This is very different than the cornbread you're gonna find almost anywhere. It's more of a "Yankee" style in that it's much more moist and cakey. Allen adds onion to the mix and something I've never seen before. Country sausage. The meaty "Jimmy Dean" style sausage made for an excellent cornbread. I'm not sure I'd call it the best I'd had, being so different but it was absolutely terrific.

Check out Raceway Cafe at 11525 Hwy 231 - 431N. Meridianville, Alabama.

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Raceway Cafe on Urbanspoon

Well that's all for now. Catch ya later.


Tuesday, July 6, 2010


In 19 and 23 Mr. Weston J. Stubblefield opened a pool room on the court house square in Fayetteville, Tennessee. There was a small menu where Mr. Stubblefield perfected the house specialty, the "Original Pool Room Slaw." A mustard and cabbage slaw that is sweetened with sugar.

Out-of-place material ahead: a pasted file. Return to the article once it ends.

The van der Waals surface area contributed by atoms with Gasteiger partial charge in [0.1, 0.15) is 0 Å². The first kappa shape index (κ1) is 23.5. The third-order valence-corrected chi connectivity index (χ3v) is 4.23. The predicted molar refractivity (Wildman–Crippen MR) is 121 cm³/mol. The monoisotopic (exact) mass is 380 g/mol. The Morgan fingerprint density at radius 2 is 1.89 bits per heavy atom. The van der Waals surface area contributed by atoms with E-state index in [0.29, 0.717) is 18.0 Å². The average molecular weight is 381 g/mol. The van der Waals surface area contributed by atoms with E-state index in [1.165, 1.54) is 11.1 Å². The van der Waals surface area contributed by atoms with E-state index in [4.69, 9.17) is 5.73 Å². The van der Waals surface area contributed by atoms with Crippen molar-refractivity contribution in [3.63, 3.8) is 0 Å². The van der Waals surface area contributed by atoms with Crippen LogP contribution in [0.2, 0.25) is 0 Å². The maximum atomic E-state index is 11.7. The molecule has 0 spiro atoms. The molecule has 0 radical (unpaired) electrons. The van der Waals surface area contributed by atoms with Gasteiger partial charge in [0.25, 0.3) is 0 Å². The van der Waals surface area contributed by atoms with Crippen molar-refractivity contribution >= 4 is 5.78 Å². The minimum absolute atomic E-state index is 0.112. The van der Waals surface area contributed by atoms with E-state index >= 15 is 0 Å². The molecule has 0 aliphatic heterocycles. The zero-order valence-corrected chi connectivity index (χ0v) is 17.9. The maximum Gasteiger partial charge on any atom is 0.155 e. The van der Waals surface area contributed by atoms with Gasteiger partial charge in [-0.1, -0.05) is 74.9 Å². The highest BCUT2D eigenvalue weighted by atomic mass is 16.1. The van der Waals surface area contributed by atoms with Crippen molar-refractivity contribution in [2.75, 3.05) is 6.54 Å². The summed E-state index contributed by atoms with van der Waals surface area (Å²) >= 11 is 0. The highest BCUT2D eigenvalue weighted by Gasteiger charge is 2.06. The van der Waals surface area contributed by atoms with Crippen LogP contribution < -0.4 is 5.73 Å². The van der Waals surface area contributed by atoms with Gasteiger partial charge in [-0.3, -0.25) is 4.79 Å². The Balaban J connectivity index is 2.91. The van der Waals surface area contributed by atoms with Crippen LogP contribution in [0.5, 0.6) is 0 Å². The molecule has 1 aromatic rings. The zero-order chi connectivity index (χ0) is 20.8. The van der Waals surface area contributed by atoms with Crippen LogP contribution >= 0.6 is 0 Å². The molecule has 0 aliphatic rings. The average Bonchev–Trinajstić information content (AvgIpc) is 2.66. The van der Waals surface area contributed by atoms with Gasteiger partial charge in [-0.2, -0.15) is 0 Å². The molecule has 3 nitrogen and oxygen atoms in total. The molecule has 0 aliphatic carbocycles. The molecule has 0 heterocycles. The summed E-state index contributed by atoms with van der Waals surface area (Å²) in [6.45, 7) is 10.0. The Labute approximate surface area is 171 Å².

By the time World War II rolled around Mr. Stubblefield had put slaw to burger and thus invented the "Slawburger." With military installations all over the Fayetteville area it wasn't long before young men in uniform would come to town to satisfy their food and billiard cravings. These men (and women) would return to base and spread the word about the unique offering.
After the war, veterans would settle in the area and regale residents with tales of their military heroics, settle bets with a pool stick and introduce the baby boomers to the slawburger.
Today, be they farmers, doctors, lawyers or visitors, a new generation of customers enjoys the food at what is now known as Honey's Restaurant and Billiards. Weston's great grandson and his father, Melvin and Lee McAlister now carry the torch. The pool tables are gone but the charm and friendly vibe remain. You can even take a decade by decade photo tour of how the diner has changed. They've done a nice job chronicling it and the photos are on display in the dining area.